1. On the one hand it is sad that in this case we have a known charlatan lawyer and now representing a charlatan defendant. On the other hand we have a police force that has a reputation of beating people in custody. At least it is not a political matter because then we may have our politically biased judge presiding. Nevertheless, our “just-us” system has so many flaws that an honest person raised with good human values is just left shaking thier head. The charlatan lawyer at least has the courage to point out many of the flaws (except the flaws that he uses to manipulate the system in his favour). We all have hope that one day the Minister of Security will stop turning a “blind eye” or possibly in secret heavily supporting the brutal and corrupt behavior encouraged in our police force. I am sure that under proper leadership the Vincentian Police can be a great model for other nations in the Caribbean, instead we have the opposite. This woman probably was not beaten by the police, but knows very well that most people in custody do get a beating as part of the SOP. Because of this behavior, I predict the SVG Police will one day find themselves in deep trouble. Our Minister of Security needs to pull his head out and stop his approval and fervent support of police beatings. He possible sees it as an instrument to intimidate the people to scare them into political obedience. Has it worked? …Maybe!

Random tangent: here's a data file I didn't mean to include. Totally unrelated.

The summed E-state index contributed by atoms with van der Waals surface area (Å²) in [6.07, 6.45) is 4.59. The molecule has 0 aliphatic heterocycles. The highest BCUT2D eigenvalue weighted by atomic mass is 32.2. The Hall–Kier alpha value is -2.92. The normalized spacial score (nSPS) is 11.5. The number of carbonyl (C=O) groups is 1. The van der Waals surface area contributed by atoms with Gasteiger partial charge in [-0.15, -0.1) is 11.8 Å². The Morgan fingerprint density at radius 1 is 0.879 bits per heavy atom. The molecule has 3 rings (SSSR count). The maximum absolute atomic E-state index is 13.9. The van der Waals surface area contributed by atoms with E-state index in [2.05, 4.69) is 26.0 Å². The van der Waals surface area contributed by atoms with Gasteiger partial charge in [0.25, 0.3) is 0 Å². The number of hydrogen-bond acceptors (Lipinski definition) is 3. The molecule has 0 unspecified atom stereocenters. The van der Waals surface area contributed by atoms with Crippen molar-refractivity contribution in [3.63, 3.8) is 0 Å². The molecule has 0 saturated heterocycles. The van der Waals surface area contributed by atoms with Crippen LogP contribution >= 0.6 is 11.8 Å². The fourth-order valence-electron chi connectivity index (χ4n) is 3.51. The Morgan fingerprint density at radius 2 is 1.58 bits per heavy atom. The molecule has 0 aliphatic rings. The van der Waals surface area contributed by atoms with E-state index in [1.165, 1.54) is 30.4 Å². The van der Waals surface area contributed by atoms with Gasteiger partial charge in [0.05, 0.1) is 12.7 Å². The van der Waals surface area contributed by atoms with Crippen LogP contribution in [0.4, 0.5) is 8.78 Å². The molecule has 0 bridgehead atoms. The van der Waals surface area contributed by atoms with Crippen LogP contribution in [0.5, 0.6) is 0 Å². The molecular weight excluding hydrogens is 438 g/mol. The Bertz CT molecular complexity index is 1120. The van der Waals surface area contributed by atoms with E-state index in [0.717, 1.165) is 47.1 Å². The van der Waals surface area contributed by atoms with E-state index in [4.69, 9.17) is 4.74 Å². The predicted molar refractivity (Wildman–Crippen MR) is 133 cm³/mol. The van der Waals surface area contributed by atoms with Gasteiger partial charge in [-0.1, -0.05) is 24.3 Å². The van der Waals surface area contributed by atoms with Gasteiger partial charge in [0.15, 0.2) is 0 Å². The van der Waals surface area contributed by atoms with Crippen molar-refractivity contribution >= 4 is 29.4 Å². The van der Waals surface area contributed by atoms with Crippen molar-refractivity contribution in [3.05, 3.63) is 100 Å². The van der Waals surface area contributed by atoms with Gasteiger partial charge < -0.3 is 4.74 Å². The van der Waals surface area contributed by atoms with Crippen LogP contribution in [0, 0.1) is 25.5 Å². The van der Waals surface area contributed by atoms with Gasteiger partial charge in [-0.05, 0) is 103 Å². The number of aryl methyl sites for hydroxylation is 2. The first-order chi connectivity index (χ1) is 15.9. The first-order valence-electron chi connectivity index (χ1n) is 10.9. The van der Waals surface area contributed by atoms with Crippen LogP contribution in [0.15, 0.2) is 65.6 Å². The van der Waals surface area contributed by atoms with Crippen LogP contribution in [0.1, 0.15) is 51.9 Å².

2. This lady is a flight risk. She should not be granted bail. It appears that if the Court do not act quickly to remand her she would be out of SVG on the next available boat or plane. This is exactly where this is headed. Does she have any significant ties to SVG?